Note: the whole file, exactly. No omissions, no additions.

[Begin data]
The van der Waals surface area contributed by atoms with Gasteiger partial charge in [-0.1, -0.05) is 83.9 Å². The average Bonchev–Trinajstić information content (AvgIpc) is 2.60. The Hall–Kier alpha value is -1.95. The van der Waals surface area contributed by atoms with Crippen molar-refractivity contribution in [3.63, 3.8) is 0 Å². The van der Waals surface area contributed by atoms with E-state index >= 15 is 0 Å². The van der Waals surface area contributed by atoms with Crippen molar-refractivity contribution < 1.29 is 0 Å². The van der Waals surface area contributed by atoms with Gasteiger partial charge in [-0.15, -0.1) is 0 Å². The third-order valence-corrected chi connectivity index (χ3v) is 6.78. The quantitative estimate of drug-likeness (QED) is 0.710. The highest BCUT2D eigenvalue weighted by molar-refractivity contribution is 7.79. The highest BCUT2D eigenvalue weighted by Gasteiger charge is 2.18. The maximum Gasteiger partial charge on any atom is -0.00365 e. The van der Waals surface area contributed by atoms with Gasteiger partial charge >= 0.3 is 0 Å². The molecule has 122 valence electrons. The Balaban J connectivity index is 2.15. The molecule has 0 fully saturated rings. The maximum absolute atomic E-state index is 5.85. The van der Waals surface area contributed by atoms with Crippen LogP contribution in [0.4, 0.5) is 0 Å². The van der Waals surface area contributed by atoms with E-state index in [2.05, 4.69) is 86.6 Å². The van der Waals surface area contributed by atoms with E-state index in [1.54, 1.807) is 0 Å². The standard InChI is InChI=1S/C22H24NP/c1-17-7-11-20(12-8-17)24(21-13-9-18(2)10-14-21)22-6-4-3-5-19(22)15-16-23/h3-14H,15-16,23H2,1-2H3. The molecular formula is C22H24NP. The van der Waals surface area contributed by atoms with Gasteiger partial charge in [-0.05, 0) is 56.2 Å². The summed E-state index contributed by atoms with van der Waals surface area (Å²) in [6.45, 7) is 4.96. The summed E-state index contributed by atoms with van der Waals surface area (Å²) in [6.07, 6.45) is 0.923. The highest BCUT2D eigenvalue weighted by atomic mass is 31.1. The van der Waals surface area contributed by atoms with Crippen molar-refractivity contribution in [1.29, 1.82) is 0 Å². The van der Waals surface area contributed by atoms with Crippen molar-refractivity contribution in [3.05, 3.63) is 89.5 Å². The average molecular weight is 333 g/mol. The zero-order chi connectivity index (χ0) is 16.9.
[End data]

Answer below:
The van der Waals surface area contributed by atoms with Gasteiger partial charge in [-0.1, -0.05) is 83.9 Å². The average Bonchev–Trinajstić information content (AvgIpc) is 2.60. The Hall–Kier alpha value is -1.95. The van der Waals surface area contributed by atoms with Crippen molar-refractivity contribution in [3.63, 3.8) is 0 Å². The van der Waals surface area contributed by atoms with E-state index >= 15 is 0 Å². The van der Waals surface area contributed by atoms with Crippen molar-refractivity contribution < 1.29 is 0 Å². The van der Waals surface area contributed by atoms with Gasteiger partial charge in [-0.15, -0.1) is 0 Å². The third-order valence-corrected chi connectivity index (χ3v) is 6.78. The quantitative estimate of drug-likeness (QED) is 0.710. The highest BCUT2D eigenvalue weighted by molar-refractivity contribution is 7.79. The highest BCUT2D eigenvalue weighted by Gasteiger charge is 2.18. The maximum Gasteiger partial charge on any atom is -0.00365 e. The van der Waals surface area contributed by atoms with Gasteiger partial charge >= 0.3 is 0 Å². The molecule has 122 valence electrons. The Balaban J connectivity index is 2.15. The molecule has 0 fully saturated rings. The maximum absolute atomic E-state index is 5.85. The van der Waals surface area contributed by atoms with Crippen LogP contribution in [0.4, 0.5) is 0 Å². The van der Waals surface area contributed by atoms with E-state index in [2.05, 4.69) is 86.6 Å². The van der Waals surface area contributed by atoms with E-state index in [1.54, 1.807) is 0 Å². The standard InChI is InChI=1S/C22H24NP/c1-17-7-11-20(12-8-17)24(21-13-9-18(2)10-14-21)22-6-4-3-5-19(22)15-16-23/h3-14H,15-16,23H2,1-2H3. The molecular formula is C22H24NP. The van der Waals surface area contributed by atoms with Gasteiger partial charge in [-0.05, 0) is 56.2 Å². The summed E-state index contributed by atoms with van der Waals surface area (Å²) in [6.45, 7) is 4.96. The summed E-state index contributed by atoms with van der Waals surface area (Å²) in [6.07, 6.45) is 0.923. The highest BCUT2D eigenvalue weighted by atomic mass is 31.1. The van der Waals surface area contributed by atoms with Crippen molar-refractivity contribution in [1.29, 1.82) is 0 Å². The van der Waals surface area contributed by atoms with Crippen molar-refractivity contribution in [3.05, 3.63) is 89.5 Å². The average molecular weight is 333 g/mol. The zero-order chi connectivity index (χ0) is 16.9.